When it comes to food, Mexico will always top our lists.
Be it fresh seafood in Baja or Oaxaca’s street food, you name it and we’re into it. Beyond eating we’re also into the history behind where our food comes from, which, in the case of Mexico, means taking it back to Central America’s ancient civilizations.
Ingredients From Mexico
From cacao and corn to the beloved avocado, many of the foods we associate with authentic Mexican food come from Mexico’s indigenous people. Meaning that quite a few of the foods we now consider commonplace were feeding and nourishing locals way before the Spanish arrived and shuttled them to other corners of the world.
Here, we’re going back to basics by breaking down a list of the most common foods that got their start in Mexico. From avocado to beans and cacao to papaya, here are just a few of the everyday ingredients from Mexico!
Arguably the most beloved ingredient from Mexico, Mexico’s indigenous civilizations ate and grew the creamy green fruit and considered it super important.
It was deemed so important that the word avocado comes from a Nahuatl (Aztec) word “ahuácatl” meaning testicle. It’s debated if the reference is due to the fruit’s shape or that it was considered an aphrodisiac. Bottom line is that the Aztecs believed avocados gave you strength and the fruit was also important to the Maya who depicted in their calendar.
Puebla, a small city southeast of Mexico City is believed to be the historic ground zero for Mexico. These days the state of Michoacan is one of the few places in the world where avocados can grow year-round thanks to its fertile volcanic soil, sunshine, and rain that make for perfect growing conditions.
Cook it in this: Classic Guacamole Recipe
One of the most commonplace ingredients from Mexico are beans. The origins of beans are widely credited to central Mexico (specifically to the regions of modern-day states of Jalisco and Durango) and throughout South America. Oftentimes, beans were grown in tandem with maize (corn) and squash as a farming technique to efficiently maximize the soil and minimize soil erosion.
Beans are present throughout Mexican cuisine – they’re served as a side, in soups, used as fillings and toppings, for refried beans, and more. Pinto and black beans are the most common types we see used in mainstream Mexican food here in the United States, there are countless varieties (many of which you can try thanks to our friends at Rancho Gordo)!
Cook it in these: Black Bean Smothered Enchiladas
Before chocolate was known as a sweet indulgence, the ancient civilizations in present-day Mexico (from the Olmecs to the Mixtecs, Zapotecs, and Aztecs) grew cacao. Back then cacao was used in a variety of ways from rituals (including marriage ceremonies and initiations), to currency, and a bitter drink made with spices like vanilla or chile.
It wasn’t until Spanish conquistadors arrived and returned to Spain with cacao that sugar and cinnamon were added to create something resembling the Mexican chocolate we know today.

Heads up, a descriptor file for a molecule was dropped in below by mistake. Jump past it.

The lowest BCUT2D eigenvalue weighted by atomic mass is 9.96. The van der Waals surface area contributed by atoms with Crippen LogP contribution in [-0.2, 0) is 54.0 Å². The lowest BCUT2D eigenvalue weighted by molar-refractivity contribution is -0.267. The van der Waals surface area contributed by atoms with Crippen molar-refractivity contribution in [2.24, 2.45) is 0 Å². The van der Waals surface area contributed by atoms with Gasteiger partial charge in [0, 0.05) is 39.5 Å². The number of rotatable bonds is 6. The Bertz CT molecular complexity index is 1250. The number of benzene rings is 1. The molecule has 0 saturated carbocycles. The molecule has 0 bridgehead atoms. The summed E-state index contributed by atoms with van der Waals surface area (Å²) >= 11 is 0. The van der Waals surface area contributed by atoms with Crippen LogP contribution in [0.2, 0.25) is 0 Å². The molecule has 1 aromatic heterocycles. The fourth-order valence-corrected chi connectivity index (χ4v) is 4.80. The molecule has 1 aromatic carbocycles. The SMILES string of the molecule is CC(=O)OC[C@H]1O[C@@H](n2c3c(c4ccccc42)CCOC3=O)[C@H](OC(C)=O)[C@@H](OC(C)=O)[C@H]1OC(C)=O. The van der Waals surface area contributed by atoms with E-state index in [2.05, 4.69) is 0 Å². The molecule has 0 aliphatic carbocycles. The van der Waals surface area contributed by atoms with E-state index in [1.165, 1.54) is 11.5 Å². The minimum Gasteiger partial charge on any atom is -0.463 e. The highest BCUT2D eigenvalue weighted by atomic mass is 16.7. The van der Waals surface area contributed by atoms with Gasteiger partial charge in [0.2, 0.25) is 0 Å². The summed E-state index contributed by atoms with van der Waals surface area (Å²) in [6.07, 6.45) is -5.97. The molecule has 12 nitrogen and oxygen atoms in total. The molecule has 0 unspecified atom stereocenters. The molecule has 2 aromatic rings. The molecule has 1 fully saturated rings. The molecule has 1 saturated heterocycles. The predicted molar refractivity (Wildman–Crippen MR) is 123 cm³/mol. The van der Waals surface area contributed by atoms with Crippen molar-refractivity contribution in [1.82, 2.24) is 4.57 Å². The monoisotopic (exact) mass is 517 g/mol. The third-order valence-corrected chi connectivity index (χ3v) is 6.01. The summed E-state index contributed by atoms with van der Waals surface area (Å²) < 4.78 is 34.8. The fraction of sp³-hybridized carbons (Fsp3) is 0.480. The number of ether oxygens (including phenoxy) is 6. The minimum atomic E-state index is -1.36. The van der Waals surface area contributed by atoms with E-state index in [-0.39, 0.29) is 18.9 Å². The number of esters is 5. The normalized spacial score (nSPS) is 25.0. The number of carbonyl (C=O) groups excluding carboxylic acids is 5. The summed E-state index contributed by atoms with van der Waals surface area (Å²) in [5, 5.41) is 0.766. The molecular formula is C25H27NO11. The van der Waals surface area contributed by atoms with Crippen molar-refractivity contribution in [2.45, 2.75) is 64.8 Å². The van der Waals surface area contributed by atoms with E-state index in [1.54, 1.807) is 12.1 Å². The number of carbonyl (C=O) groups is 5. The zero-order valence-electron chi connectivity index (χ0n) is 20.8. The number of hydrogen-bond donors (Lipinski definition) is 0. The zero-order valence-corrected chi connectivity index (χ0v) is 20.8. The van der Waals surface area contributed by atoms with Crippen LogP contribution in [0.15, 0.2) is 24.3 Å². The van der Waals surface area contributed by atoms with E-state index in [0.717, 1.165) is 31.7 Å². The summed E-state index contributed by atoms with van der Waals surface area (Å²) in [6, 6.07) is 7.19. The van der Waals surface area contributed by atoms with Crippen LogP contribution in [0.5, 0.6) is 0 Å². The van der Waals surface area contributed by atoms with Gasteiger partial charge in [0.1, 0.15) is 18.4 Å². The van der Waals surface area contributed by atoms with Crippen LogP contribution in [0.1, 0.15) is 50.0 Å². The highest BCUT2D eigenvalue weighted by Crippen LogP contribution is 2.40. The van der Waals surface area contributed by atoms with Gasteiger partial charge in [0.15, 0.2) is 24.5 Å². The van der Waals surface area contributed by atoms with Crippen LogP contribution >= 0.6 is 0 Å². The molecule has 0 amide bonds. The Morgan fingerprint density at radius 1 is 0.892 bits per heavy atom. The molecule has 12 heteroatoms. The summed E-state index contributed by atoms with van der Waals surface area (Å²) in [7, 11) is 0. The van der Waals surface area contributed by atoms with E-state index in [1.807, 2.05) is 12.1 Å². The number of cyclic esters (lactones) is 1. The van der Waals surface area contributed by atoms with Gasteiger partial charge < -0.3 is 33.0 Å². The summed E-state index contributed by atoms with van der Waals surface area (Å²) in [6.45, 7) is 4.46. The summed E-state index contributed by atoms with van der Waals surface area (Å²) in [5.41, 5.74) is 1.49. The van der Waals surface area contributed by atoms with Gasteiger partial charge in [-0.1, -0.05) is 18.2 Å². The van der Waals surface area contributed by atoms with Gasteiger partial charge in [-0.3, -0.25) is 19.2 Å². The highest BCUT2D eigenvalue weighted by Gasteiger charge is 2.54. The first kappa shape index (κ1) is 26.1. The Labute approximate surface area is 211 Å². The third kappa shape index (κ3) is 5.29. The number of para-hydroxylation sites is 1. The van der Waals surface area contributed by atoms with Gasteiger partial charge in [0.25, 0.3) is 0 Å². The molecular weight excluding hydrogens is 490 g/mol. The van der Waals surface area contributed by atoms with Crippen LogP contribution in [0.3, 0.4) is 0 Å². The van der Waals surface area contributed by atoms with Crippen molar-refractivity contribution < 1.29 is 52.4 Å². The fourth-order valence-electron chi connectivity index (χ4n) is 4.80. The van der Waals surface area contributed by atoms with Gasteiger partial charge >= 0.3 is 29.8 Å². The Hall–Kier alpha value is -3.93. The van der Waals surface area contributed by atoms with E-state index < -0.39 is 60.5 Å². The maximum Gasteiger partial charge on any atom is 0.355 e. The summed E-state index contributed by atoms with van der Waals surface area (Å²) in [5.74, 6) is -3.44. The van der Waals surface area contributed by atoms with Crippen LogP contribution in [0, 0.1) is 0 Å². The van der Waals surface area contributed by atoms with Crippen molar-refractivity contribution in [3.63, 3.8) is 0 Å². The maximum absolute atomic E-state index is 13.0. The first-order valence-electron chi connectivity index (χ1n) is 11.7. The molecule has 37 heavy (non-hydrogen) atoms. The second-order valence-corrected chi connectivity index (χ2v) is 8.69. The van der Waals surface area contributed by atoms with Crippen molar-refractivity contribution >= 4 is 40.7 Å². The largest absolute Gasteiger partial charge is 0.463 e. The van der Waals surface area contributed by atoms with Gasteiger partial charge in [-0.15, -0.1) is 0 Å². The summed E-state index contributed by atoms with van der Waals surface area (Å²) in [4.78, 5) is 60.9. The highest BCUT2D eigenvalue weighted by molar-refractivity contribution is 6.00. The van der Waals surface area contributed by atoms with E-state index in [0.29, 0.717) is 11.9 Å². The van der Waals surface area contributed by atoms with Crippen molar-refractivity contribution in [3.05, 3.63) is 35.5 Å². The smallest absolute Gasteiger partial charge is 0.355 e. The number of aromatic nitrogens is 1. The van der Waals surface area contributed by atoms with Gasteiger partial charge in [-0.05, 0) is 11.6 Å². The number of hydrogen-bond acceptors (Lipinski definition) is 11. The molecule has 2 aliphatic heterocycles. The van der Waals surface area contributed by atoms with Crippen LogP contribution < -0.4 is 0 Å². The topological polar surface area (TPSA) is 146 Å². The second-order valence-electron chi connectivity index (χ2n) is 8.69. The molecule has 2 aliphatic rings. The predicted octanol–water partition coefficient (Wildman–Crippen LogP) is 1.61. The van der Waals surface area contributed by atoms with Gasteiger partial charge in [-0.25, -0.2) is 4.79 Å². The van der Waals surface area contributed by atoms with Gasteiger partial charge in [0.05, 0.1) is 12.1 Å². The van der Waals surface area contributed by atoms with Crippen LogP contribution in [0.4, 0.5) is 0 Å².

Cook it in this: Sweet Potato Tamale with Chocolate Sauce Recipe
Chiles – aka chili, chilli, and chile pepper – are also ingredients from Mexico, though more specifically the Mesoamerica region defined by Central Mexico to Central America and part of Costa Rica. The word chili is a Nahuatl (Aztec) word that belongs to the Aztec language.
In Mexican dishes, chiles can be toasted and soaked or ground to be used in everything from salsas, soups, pureed into adobos (a sauce made with tomato and spices), or moles.
Cook it in this: Cocoa Chile Sweet-Spicy Snack Mix Recipe
Corn is one of the oldest of all the ingredients from Mexico. Maize’s (aka corn) roots go back 10,000 years and are connected to a wild grass native to central Mexico. Corn is a sacred plant in the culture since everything from the Olmecs, Mayans, and Aztecs all ate and had a very deep connection with corn.
There are believed to be more than 50 varieties of corn and it’s a cornerstone ingredient in Mexican cooking. In fact, you will see corn used to make everything from tortillas and tamales and tlacoyos to elote.
Papaya – specifically the maradol variety – is believed to be one of the ingredients from Mexico, before traveling with Spanish and Portuguese explorers to locales including India and the Philippines.
Today, Mexico grows most of the world’s papayas, followed by Hawaii, Brazil, and Belize. In Mexico City, you’ll find papaya used as a key ingredient in fruit cups topped with chile and lime, in refreshers like paletas (popsicles) or Aguas Frescas (fruit water).
The word tomato comes from the Nahuatl word tomatl and this staple ingredient in traditional Mexican cooking also has origins in Mesoamerica. In Nahuatl, tomatl has a few recorded meanings, including “swelling fruit” and “fat water.”
Spanish conquistadors who traveled to Mexico introduced tomatoes to Europe, which they believed were poisonous and instead grown for ornamental reasons before gaining edible popularity. Today, tomatoes are used around the world including back in their native Mexico. In fact, tomatoes are often used as the bases of salsas, which, btw refers to all sauces and not just the ones that come with tortilla chips.
Also, you’ll sometimes see the word jitomate in reference to red tomatoes, while the little green tomatoes (wrapped in husks) are called tomatillos.
Cook it in this: Shortcut Posole
What are your favorite ingredients from Mexico? Let us know in the comments below!
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Photo Credit: Joanne Pio